Indiana University, USA
Laura Hurley obtained a bachelor’s degree in Biology at the University of Virginia and completed her PhD in Zoology at the University of Washington. She took up a postdoctoral fellowship at the University of Texas at Austin and now leads a research group in the Department of Biology at Indiana University Bloomington.
From her earliest participation in research as an undergraduate, Laura has been lucky to learn from talented scientists and to conduct research in a range of fields, from circadian science (study of the daily biological rhythms found in most living things) to motor (movement) and sensory systems.
More about Laura’s work
This broad training has informed her approach to understanding how context influences vocal communication and sound processing in animal models, as it does in human listeners. She gives the following example: if someone asks you out for a cup of coffee (or tea), your answer might depend on who has asked you, whether you are sleepy, or whether coffee keeps you up at night. The responses of animals like mice to communication signals likewise depends on the identities of social partners, their internal state, or prior experience.
Laura and members of her lab have found that neurochemical systems (chemical processes related to the nervous system and brain) such as the serotonergic system, which is involved in the control of mood and social behaviors, integrate information on context and subsequently alter how the auditory (hearing) system responds to vocal signals. Over the past few years, they have focused their efforts on the role of prior social experience/social isolation, and its effects on the serotonergic system.
Laura’s approaches to hearing research
When I teach classes on sensory biology, a central theme is that senses are windows to the brain, in that sensory systems carry information about the external world that can affect mood, motivation, or cognition.
In this light, the finding that hearing loss in middle age is associated with cognitive decline and depression presents a deep lesson on how connected the auditory system is with other neural systems, and on the overlap of hearing with other aspects of brain function, like cognition.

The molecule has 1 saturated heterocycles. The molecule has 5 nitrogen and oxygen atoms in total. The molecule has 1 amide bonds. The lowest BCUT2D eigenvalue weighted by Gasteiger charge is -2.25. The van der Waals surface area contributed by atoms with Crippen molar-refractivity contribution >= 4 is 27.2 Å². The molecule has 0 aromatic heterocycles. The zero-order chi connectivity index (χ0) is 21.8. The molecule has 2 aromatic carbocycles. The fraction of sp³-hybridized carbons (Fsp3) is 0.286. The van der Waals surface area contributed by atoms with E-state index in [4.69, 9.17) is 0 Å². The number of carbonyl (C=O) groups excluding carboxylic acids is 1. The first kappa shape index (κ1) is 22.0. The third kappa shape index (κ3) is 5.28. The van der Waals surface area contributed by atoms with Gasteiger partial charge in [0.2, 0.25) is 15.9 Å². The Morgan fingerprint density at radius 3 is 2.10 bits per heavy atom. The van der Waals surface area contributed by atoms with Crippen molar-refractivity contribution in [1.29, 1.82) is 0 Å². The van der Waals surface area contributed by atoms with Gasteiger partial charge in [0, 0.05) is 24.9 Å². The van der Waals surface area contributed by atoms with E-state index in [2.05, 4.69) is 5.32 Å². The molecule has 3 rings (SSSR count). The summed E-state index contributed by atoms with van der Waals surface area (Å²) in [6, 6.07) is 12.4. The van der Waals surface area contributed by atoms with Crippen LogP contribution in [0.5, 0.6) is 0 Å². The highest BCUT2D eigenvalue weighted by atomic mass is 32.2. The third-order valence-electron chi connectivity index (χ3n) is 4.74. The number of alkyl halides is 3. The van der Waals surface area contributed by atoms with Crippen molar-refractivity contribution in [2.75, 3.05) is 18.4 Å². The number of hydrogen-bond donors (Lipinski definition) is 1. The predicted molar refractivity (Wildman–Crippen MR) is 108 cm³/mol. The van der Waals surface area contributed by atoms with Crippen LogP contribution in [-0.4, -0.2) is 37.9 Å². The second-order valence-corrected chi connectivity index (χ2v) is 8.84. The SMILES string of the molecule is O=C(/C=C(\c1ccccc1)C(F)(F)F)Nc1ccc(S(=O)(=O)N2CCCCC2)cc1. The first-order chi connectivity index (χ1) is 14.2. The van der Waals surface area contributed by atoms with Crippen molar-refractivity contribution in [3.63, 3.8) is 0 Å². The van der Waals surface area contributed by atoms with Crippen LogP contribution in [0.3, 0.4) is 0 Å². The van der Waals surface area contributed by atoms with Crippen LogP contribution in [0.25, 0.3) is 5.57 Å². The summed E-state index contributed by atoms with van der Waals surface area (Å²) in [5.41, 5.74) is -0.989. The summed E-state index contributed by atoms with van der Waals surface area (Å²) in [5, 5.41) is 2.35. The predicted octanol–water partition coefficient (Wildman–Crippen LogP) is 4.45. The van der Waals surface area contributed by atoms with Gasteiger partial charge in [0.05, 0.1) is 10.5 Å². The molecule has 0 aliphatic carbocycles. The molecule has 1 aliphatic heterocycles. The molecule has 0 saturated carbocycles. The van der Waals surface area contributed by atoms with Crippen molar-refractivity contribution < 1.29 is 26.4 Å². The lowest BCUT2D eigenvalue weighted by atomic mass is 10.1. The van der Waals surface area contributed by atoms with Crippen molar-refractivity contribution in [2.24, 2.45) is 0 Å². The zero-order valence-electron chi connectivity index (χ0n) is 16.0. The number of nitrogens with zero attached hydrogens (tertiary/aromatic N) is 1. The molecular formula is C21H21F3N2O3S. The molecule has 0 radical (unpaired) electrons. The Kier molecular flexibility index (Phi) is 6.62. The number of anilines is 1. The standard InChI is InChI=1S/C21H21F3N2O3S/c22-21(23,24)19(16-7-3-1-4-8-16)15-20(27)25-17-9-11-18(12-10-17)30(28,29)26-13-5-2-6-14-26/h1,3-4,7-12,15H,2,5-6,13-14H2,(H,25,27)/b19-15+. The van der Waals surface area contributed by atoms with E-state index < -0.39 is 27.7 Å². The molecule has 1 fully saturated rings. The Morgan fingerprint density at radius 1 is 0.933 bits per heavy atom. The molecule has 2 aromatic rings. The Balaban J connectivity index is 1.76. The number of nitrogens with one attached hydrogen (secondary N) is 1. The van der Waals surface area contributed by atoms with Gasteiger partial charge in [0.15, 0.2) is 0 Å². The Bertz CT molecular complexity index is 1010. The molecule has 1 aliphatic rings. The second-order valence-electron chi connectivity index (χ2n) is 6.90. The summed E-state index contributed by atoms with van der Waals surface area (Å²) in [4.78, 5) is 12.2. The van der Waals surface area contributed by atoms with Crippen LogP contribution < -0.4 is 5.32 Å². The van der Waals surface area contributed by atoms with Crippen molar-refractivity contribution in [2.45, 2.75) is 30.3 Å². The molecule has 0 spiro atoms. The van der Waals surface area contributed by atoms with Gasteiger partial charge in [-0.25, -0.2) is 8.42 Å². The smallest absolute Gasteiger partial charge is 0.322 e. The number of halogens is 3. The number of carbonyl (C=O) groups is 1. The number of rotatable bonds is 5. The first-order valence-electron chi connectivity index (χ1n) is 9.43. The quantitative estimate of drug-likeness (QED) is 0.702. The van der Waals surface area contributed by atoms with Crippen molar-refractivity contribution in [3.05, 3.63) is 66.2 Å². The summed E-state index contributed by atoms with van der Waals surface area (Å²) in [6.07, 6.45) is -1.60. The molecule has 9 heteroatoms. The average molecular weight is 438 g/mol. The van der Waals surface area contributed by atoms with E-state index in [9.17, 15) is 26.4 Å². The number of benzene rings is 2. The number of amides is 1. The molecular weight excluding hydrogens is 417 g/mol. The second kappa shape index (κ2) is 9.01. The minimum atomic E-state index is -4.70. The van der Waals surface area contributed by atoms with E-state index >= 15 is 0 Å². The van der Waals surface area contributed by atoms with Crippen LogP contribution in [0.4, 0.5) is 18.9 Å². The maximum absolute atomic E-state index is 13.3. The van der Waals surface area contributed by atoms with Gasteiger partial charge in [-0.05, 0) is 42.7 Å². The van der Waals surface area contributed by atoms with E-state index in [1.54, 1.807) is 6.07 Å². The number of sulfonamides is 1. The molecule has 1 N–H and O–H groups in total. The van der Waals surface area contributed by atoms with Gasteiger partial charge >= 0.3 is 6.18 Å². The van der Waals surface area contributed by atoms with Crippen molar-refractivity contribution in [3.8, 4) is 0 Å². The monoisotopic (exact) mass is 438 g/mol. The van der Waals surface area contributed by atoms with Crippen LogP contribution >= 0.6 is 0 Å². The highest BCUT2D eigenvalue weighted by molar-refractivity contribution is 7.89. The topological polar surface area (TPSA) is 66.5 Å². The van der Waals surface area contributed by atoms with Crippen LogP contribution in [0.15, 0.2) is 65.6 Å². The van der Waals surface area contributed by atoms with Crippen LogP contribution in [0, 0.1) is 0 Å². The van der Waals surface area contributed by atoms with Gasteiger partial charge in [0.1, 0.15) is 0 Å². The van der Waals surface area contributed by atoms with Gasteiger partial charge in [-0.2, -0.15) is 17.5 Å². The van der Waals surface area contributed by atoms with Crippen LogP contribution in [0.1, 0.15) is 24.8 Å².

It emphasizes that the auditory system is not simply a route for information to reach the brain, but can also be important for the maintenance of behavioural health. To me, understanding the mechanisms underlying these connections is one of the great current challenges in auditory neuroscience.
The field of auditory neuroscience and behaviour offers great scope to work on parallel questions of how brain systems underlie natural behaviours, and how these same systems can contribute to problems in auditory perception. It is this dual nature that I find so attractive, as illustrated by the research that my students and I do. We work on a neurochemical system that allows animals to adjust to continually changing internal and external conditions, but that may also contribute to dysfunction following hearing loss and social isolation.
A second attraction of working in hearing research are the wonderful colleagues. Hearing researchers are curious, dedicated, and creative. This means that there are continually interesting new discoveries to read about on exciting aspects of animal hearing that can shed light on human hearing and on advances in treatments for hearing disorders.
I hope that this research will provide a model for one of the ways that hearing loss and social isolation interact in affecting a neurochemical system that has widespread influence in the brain, and how these changes correspond to social and anxiety-like behaviours.
Once established, a model could be a basis for testing strategies for combatting some of the negative consequences of the mix of hearing loss and social isolation. This could occur through testing behavioural interventions such as enriched physical and social environments, or drug treatments targeting the serotonin system.
Being funded at the beginning stages of this project means that RNID has invested in our work at a crucial point in its development. We hope that this investment will allow our discoveries in this area to grow, even after our term of funding with RNID.
RNID funding of this project will also support team science. Our team consists of collaborators like Dr. Amanda Lauer at Johns Hopkins University who has pioneered research in anxiety-like behavior following hearing loss in mouse models.
Colleagues also include research associates, graduate students, and undergraduate interns. Participants at every level will contribute to accomplishing the goals of the project, and intellectual exchange within this group will sharpen the science. The involvement of graduate and undergraduate students also means that RNID’s funding of this work is providing training for the next generation of hearing researchers.